Today’s settlement against Navient also includes substantial injunctive terms to prevent future misconduct. Specifically, Navient must:

  • Ensure that call agents discuss the benefits of income-driven repayment with all borrowers seeking to lower or stop their payments;
  • Create a new cadre of repayment specialists trained to advise at-risk borrowers;
  • Stop compensating call agents in a manner that encourages them to handle calls quickly, and instead ensure agents give thorough and accurate information to borrowers;
  • Implement significant changes to its payment-processing procedures that will benefit borrowers;
  • Limit or reduce certain fees for late payments or entering forbearances; and
  • Improve its billing statements and other communications to better inform borrowers of their rights and obligations.  

Navient must also notify borrowers of the Department of Education’s important changes to the Public Service Loan Forgiveness (PSLF) program, which offers millions of qualifying public servants a waiver that may count past payments, or previously non-qualifying periods of repayment, towards loan forgiveness. Attorney General Bonta encourages all Californians working in the government or non-profit sectors to review the PSLF website to determine whether they might qualify for loan forgiveness. Borrowers seeking loan forgiveness under the Department of Education’s recent changes must take action by October 31, 2022.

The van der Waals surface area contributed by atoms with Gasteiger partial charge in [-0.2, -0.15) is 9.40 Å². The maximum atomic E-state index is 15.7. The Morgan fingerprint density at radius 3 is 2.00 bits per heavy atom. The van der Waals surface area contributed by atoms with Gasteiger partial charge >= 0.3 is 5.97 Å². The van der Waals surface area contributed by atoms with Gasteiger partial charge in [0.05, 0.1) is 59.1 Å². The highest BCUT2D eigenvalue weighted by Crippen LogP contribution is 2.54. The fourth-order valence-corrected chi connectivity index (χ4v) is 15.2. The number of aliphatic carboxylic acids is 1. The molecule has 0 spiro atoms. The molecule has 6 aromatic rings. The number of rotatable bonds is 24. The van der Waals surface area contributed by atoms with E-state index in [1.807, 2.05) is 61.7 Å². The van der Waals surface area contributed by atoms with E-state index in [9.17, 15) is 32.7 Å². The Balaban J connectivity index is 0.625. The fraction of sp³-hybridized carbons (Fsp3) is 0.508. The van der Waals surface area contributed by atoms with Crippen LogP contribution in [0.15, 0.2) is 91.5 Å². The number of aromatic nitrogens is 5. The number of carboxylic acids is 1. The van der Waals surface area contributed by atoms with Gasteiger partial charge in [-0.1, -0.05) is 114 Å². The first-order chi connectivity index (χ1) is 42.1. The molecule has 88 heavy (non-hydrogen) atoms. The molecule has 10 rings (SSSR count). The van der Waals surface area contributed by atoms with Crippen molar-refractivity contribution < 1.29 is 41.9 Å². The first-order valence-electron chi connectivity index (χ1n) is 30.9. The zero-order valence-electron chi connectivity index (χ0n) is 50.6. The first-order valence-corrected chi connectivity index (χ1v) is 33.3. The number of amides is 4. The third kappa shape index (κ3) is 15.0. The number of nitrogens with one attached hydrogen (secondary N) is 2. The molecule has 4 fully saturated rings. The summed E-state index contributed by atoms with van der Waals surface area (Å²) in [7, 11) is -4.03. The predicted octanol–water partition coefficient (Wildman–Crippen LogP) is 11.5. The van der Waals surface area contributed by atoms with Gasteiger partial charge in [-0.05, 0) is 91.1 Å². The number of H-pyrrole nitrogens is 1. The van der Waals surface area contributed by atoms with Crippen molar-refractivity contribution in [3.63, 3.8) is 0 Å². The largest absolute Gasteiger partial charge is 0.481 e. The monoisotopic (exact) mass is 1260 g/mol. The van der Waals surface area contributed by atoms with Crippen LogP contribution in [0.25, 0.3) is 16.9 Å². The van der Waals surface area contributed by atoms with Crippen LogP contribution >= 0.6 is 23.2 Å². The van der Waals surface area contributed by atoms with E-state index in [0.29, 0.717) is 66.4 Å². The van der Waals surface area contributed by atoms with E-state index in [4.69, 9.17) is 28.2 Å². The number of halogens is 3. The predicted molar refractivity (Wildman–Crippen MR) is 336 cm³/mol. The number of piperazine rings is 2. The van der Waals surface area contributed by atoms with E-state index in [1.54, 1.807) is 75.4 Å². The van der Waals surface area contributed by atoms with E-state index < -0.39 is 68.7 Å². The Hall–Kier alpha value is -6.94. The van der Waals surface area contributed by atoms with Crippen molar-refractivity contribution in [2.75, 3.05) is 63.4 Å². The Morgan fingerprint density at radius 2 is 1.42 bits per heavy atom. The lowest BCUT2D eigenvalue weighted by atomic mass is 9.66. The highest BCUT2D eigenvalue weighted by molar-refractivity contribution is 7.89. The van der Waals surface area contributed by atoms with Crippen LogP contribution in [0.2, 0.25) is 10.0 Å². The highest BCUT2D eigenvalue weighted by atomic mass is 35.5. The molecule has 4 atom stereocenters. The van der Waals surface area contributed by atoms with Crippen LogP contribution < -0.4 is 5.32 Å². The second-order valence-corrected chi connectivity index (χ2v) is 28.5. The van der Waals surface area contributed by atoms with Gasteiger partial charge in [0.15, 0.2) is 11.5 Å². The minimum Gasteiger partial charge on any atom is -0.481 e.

Attorney General Bonta is committed to holding predatory actors accountable and protecting California’s student loan borrowers. Last month, trial concluded in Attorney General Bonta’s lawsuit against Ashford University, an online for-profit school, and its parent company Zovio, for engaging in false advertising and unlawful business practices. The same month, Attorney General Bonta announced the successful resolution of litigation against the U.S. Department of Education (ED) after the Biden Administration committed to fixing the broken Public Service Loan Forgiveness and Temporary Expanded Public Service Loan Forgiveness programs. Attorney General Bonta is also involved in several ongoing lawsuits against ED relating to its failure to discharge the loans of former students from for-profit and now-defunct Corinthian Colleges, its unlawful repeal and replacement of the 2016 “borrower defense” regulations, and its effort to ease oversight and accountability on for-profit colleges at the expense of students and taxpayers.

Attorney General Bonta joins the attorneys general of Arizona, Arkansas, Colorado, Connecticut, Delaware, District of Columbia, Florida, Georgia, Hawaii, Iowa, Illinois, Indiana, Kansas, Kentucky, Louisiana, Maine, Maryland, Massachusetts, Michigan, Minnesota, Missouri, Nebraska, Nevada, New Jersey, New Mexico, New York, North Carolina, Ohio, Oregon, Pennsylvania, Rhode Island, South Carolina, Tennessee, Vermont, Virginia, Washington, West Virginia, and Wisconsin in the settlement.

A copy of the settlement can be found here. The settlement is subject to court approval.